A friend of mine takes a statin medication each day to lower his cholesterol. More than once I’ve heard him say “I ate too much! I’m going to have to take an extra pill.”
Never mind that it doesn’t work that way — a single additional statin pill won’t make much difference to his cholesterol or his health. And never mind that you shouldn’t self-adjust the dose of your medications (talk to your doctor before making any changes in medication dosing).
But my friend’s overindulging does bring up the question of whether starting medications for conditions like high blood pressure or high cholesterol might lead people to pay less attention to healthy lifestyle choices. Would my friend have been as likely to overeat before he was started on a statin?
What actually happens to lifestyle changes after medications are prescribed?
The thinking might go like this. If your cholesterol or blood pressure is not ideal, your doctor will likely recommend changes in your diet, regular exercise, and loss of excess weight, as these measures will lower cholesterol and blood pressure in many people. But if that doesn’t work well enough, a medication may be prescribed. Once the medicine is doing its job, it may seem like it’s not so important to continue with the diet and exercise routine.
A new study published in the Journal of the American Heart Association suggests that this way of thinking might be widespread: people with hypertension (high blood pressure) or high cholesterol seem to let their healthy habits slide once they start taking medications.
Researchers collected data on weight, smoking, physical activity, and alcohol use among more than 40,000 adults with no history of cardiovascular disease. Compared with people who were not prescribed medications for high cholesterol or high blood pressure, those who were prescribed medications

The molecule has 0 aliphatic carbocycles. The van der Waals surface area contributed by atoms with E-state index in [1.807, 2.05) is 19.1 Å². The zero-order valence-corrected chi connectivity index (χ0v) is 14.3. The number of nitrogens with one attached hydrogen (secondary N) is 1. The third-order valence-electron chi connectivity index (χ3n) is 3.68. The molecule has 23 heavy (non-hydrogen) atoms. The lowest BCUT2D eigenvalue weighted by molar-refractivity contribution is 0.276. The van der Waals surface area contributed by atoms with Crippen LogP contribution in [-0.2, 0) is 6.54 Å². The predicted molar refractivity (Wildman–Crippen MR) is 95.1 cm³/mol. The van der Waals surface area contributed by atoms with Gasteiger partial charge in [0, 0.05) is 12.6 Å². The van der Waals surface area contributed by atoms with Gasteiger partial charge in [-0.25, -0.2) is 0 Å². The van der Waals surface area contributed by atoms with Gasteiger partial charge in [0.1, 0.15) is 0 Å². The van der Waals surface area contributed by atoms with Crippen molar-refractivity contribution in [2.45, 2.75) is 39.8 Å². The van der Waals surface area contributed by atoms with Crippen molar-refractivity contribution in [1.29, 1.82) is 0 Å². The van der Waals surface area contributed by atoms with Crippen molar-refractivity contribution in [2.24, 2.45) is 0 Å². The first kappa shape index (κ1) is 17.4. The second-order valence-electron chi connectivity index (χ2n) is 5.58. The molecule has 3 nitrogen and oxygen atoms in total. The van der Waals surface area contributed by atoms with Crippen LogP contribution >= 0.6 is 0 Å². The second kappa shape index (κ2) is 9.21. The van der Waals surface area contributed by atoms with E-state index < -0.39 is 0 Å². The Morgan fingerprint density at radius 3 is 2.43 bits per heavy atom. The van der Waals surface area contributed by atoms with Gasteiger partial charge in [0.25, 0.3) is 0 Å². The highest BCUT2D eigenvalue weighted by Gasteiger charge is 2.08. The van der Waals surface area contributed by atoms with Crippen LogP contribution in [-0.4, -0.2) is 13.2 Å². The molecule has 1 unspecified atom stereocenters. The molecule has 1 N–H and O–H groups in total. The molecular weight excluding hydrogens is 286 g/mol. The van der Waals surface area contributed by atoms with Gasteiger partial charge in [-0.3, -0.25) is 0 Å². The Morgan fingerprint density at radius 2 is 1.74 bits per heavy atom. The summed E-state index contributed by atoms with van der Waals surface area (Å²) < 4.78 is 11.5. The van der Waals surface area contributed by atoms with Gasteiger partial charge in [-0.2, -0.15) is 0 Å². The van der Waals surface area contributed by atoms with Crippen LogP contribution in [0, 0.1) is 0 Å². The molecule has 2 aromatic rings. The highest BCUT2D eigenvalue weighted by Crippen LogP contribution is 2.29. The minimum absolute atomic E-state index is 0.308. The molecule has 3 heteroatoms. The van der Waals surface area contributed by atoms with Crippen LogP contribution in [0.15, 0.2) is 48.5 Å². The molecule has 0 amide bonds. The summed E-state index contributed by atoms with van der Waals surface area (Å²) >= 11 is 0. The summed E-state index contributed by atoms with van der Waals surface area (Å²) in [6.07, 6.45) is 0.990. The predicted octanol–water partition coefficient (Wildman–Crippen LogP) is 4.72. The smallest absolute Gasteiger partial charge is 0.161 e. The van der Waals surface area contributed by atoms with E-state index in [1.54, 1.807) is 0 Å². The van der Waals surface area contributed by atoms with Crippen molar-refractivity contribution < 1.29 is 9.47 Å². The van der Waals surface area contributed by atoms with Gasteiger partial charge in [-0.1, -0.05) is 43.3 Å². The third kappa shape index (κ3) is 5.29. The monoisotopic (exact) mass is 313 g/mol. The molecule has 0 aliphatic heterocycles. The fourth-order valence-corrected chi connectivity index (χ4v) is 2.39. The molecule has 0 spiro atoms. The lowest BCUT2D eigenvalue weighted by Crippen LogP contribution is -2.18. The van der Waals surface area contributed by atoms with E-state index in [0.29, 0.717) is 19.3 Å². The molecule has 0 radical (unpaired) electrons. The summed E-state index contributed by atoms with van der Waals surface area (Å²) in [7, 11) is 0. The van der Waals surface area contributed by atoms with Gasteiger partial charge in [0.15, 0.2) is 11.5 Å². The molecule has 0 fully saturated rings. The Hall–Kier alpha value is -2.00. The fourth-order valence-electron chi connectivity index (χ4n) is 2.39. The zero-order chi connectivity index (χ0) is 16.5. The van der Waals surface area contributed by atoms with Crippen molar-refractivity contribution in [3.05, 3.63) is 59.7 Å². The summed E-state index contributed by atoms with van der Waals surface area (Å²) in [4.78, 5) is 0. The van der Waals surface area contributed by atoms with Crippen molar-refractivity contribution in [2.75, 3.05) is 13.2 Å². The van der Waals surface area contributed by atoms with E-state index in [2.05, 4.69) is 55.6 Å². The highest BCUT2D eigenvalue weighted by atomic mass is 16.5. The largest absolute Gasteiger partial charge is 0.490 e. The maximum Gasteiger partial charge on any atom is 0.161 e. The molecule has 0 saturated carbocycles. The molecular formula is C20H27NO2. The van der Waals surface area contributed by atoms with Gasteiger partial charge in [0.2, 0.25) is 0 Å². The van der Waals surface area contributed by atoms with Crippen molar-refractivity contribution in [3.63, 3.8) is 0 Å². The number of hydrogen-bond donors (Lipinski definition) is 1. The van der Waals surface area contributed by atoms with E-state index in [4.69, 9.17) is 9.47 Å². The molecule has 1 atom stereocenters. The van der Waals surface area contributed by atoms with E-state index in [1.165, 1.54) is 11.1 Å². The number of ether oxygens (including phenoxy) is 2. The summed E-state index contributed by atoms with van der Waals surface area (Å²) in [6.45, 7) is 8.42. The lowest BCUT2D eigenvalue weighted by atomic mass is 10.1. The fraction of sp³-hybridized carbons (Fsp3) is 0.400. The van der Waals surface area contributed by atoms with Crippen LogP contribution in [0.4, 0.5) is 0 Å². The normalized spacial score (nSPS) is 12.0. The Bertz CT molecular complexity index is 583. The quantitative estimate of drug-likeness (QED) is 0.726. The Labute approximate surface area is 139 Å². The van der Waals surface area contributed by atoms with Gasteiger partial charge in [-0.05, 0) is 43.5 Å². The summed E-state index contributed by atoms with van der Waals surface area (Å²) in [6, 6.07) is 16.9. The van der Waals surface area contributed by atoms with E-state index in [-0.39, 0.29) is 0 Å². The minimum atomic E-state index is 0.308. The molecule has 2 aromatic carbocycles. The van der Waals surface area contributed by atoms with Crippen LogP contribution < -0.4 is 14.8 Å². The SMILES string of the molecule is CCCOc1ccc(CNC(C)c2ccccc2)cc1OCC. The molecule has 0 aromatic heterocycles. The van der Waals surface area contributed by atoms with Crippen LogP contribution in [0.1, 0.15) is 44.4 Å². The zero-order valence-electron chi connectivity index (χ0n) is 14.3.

- tended to gain more weight. In fact, they were 82% more likely to become obese.
- exercised less. They were 8% more likely to be physically inactive.
The news wasn’t all bad. Those starting medications tended to drink less alcohol and to quit smoking more often than those not taking medicines.
It’s not okay to slack off on lifestyle changes like diet and exercise if you’re taking a statin or blood pressure pill
These results can be interpreted in a number of ways. Perhaps people who start taking medications assume they no longer need to be as careful with how they eat or other lifestyle choices. It’s also possible that people who ultimately needed medications were less careful with following a healthy lifestyle even before medications were prescribed — and that may explain, at least in part, why they needed medications in the first place. Or, it could be that those destined to require medication therapy inherited more high-risk genes for future obesity.
Whatever the explanation, people with high blood pressure or high cholesterol should maintain a healthy weight and get regular physical activity, regardless of whether medications are prescribed. In fact, it may be even more important for those who were prescribed medications, because if their conditions were severe enough to warrant a prescription, they may be at higher risk for complications (such as heart attack or stroke) than those able to avoid medications.
The bottom line
For many conditions, a medication can only do so much. Healthy lifestyle habits can improve the chances that a medication will be effective.
For people with high blood pressure, high cholesterol, and many other conditions, medications should be in addition to lifestyle changes, not instead of them. Not only will these lifestyle choices improve the chances your medicines will work to lower blood pressure or improve cholesterol, they come with a long list of other health benefits, such as improved mood, a reduced risk of diabetes, and a lower risk of certain cancers. And if you stick with the lifestyle changes, there’s a chance you will be able to stop the medication in the future.
If you’ve been prescribed a medication after trying diet, exercise, or other lifestyle changes, ask your doctor whether it’s still important to focus on these lifestyle factors. And don’t be surprised if the answer is yes.